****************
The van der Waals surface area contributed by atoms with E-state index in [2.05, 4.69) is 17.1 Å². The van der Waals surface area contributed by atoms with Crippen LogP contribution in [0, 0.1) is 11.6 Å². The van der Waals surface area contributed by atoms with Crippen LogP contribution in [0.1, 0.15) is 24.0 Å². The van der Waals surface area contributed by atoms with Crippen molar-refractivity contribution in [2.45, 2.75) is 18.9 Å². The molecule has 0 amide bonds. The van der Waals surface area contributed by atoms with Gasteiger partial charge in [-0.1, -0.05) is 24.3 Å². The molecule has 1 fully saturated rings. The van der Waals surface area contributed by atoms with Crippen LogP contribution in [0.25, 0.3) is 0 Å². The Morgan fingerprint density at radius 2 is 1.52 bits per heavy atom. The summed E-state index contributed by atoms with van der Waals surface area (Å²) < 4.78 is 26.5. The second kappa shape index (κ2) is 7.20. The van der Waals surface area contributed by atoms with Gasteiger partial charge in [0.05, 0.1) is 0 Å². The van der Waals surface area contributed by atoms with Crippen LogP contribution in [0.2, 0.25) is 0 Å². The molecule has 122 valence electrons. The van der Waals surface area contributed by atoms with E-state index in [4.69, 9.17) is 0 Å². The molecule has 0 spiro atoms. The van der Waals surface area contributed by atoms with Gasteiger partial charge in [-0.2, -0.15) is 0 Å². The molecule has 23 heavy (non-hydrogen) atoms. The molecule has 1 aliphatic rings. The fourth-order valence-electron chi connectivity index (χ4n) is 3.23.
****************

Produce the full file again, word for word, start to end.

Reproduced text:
The van der Waals surface area contributed by atoms with E-state index in [2.05, 4.69) is 17.1 Å². The van der Waals surface area contributed by atoms with Crippen LogP contribution in [0, 0.1) is 11.6 Å². The van der Waals surface area contributed by atoms with Crippen LogP contribution in [0.1, 0.15) is 24.0 Å². The van der Waals surface area contributed by atoms with Crippen molar-refractivity contribution in [2.45, 2.75) is 18.9 Å². The molecule has 0 amide bonds. The van der Waals surface area contributed by atoms with Gasteiger partial charge in [-0.1, -0.05) is 24.3 Å². The molecule has 1 fully saturated rings. The van der Waals surface area contributed by atoms with Crippen LogP contribution in [0.25, 0.3) is 0 Å². The Morgan fingerprint density at radius 2 is 1.52 bits per heavy atom. The summed E-state index contributed by atoms with van der Waals surface area (Å²) < 4.78 is 26.5. The second kappa shape index (κ2) is 7.20. The van der Waals surface area contributed by atoms with Gasteiger partial charge in [0.05, 0.1) is 0 Å². The van der Waals surface area contributed by atoms with Crippen LogP contribution in [0.2, 0.25) is 0 Å². The molecule has 122 valence electrons. The van der Waals surface area contributed by atoms with E-state index in [4.69, 9.17) is 0 Å². The molecule has 0 spiro atoms. The van der Waals surface area contributed by atoms with Gasteiger partial charge in [-0.2, -0.15) is 0 Å². The molecule has 23 heavy (non-hydrogen) atoms. The molecule has 1 aliphatic rings. The fourth-order valence-electron chi connectivity index (χ4n) is 3.23.